Fracking has brought economic boom times to some parts of the U.S. As the price of natural gas sinks, the question arises: what will happen when the boom is over?
"EVELYN, La. -- The crew of workers fought off the blistering Louisiana sun, jerking their wrenches to tighten the fat hoses that would connect their cement trucks to the Chesapeake Energy drill rig — one of the last two rigs the company is still using to drill for natural gas here in the Haynesville Shale.
At its peak, Chesapeake ran 38 rigs in the region. All told, it has sunk more than 1,200 wells into the Haynesville, a gas-rich vein of dense rock that straddles Louisiana and Texas. Fed by a gold-rush mentality and easy money from Wall Street, Chesapeake and its competitors have done the same in other shale fields from Oklahoma to Pennsylvania.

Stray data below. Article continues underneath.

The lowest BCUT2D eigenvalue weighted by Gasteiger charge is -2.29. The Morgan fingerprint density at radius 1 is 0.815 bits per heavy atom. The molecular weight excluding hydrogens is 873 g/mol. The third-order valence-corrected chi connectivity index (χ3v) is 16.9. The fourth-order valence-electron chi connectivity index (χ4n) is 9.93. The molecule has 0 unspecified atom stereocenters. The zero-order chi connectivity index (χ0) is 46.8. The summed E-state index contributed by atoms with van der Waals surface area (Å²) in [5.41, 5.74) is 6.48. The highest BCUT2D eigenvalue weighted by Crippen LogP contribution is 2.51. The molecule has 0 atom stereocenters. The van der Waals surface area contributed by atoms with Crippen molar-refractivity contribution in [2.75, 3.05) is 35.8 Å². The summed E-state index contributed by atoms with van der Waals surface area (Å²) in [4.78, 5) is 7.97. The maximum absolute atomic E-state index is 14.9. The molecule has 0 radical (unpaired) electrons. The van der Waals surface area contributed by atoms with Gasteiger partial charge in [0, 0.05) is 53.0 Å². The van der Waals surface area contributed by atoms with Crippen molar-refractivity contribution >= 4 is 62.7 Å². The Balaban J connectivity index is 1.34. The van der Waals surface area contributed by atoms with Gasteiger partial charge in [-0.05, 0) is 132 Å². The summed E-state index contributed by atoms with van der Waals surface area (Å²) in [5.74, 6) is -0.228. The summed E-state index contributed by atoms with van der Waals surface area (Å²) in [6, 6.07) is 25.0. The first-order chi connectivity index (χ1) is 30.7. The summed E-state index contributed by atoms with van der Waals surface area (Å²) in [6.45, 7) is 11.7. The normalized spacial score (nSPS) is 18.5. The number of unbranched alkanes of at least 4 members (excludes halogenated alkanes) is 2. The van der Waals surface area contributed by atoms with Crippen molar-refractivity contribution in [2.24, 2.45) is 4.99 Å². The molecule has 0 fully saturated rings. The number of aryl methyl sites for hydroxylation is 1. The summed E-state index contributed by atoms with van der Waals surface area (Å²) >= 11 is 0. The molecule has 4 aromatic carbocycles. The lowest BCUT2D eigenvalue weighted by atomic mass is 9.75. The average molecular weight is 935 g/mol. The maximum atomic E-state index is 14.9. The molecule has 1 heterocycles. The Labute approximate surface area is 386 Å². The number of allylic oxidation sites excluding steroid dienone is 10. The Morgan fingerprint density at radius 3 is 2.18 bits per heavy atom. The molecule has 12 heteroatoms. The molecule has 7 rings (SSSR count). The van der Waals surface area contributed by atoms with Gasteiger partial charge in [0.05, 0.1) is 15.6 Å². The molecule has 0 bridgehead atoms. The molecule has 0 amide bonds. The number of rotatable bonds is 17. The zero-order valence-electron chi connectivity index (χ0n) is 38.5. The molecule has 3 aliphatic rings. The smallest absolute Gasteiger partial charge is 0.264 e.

For most of the country, the result has been cheaper energy. The nation is awash in so much natural gas that electric utilities, which burn the fuel in many generating plants, have curbed rate increases and switched more capacity to gas from coal, a dirtier fossil fuel.
Companies and municipalities are deploying thousands of new gas-powered trucks and buses, curbing noxious diesel fumes and reducing the nation’s reliance on imported oil."